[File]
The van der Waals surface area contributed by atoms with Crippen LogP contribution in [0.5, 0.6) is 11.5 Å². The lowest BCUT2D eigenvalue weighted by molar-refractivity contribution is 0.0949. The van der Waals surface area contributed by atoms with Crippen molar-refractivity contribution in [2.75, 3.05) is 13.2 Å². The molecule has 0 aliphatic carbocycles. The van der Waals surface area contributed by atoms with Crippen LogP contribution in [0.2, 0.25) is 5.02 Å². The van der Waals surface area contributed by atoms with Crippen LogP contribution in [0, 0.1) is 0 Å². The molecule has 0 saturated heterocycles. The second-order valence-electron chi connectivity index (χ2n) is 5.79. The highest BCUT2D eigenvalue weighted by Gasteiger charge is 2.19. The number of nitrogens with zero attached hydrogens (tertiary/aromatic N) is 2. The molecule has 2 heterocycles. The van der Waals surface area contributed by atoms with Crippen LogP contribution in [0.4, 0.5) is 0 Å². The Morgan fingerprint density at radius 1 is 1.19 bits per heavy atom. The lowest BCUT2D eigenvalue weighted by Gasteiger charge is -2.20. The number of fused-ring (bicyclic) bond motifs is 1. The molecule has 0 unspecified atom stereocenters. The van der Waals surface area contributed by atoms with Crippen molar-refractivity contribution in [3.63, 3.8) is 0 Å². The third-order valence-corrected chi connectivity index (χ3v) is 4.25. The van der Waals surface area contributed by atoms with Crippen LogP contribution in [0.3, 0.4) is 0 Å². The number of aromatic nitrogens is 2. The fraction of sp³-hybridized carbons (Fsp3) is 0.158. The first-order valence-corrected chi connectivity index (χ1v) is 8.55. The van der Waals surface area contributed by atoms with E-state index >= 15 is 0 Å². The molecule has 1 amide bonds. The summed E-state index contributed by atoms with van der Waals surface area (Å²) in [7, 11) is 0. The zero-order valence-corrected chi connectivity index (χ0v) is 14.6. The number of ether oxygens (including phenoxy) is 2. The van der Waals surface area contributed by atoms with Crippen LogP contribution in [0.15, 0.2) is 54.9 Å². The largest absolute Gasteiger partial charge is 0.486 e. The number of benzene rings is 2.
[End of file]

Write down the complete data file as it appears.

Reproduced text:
The van der Waals surface area contributed by atoms with Crippen LogP contribution in [0.5, 0.6) is 11.5 Å². The lowest BCUT2D eigenvalue weighted by molar-refractivity contribution is 0.0949. The van der Waals surface area contributed by atoms with Crippen molar-refractivity contribution in [2.75, 3.05) is 13.2 Å². The molecule has 0 aliphatic carbocycles. The van der Waals surface area contributed by atoms with Crippen LogP contribution in [0.2, 0.25) is 5.02 Å². The van der Waals surface area contributed by atoms with Crippen LogP contribution in [0, 0.1) is 0 Å². The molecule has 0 saturated heterocycles. The second-order valence-electron chi connectivity index (χ2n) is 5.79. The highest BCUT2D eigenvalue weighted by Gasteiger charge is 2.19. The number of nitrogens with zero attached hydrogens (tertiary/aromatic N) is 2. The molecule has 2 heterocycles. The van der Waals surface area contributed by atoms with Crippen LogP contribution in [0.4, 0.5) is 0 Å². The Morgan fingerprint density at radius 1 is 1.19 bits per heavy atom. The lowest BCUT2D eigenvalue weighted by Gasteiger charge is -2.20. The number of fused-ring (bicyclic) bond motifs is 1. The molecule has 0 unspecified atom stereocenters. The van der Waals surface area contributed by atoms with Crippen molar-refractivity contribution in [3.63, 3.8) is 0 Å². The third-order valence-corrected chi connectivity index (χ3v) is 4.25. The van der Waals surface area contributed by atoms with Crippen LogP contribution in [0.3, 0.4) is 0 Å². The number of aromatic nitrogens is 2. The fraction of sp³-hybridized carbons (Fsp3) is 0.158. The first-order valence-corrected chi connectivity index (χ1v) is 8.55. The van der Waals surface area contributed by atoms with E-state index >= 15 is 0 Å². The molecule has 1 amide bonds. The summed E-state index contributed by atoms with van der Waals surface area (Å²) in [7, 11) is 0. The zero-order valence-corrected chi connectivity index (χ0v) is 14.6. The number of ether oxygens (including phenoxy) is 2. The van der Waals surface area contributed by atoms with Crippen LogP contribution in [0.15, 0.2) is 54.9 Å². The largest absolute Gasteiger partial charge is 0.486 e. The number of benzene rings is 2.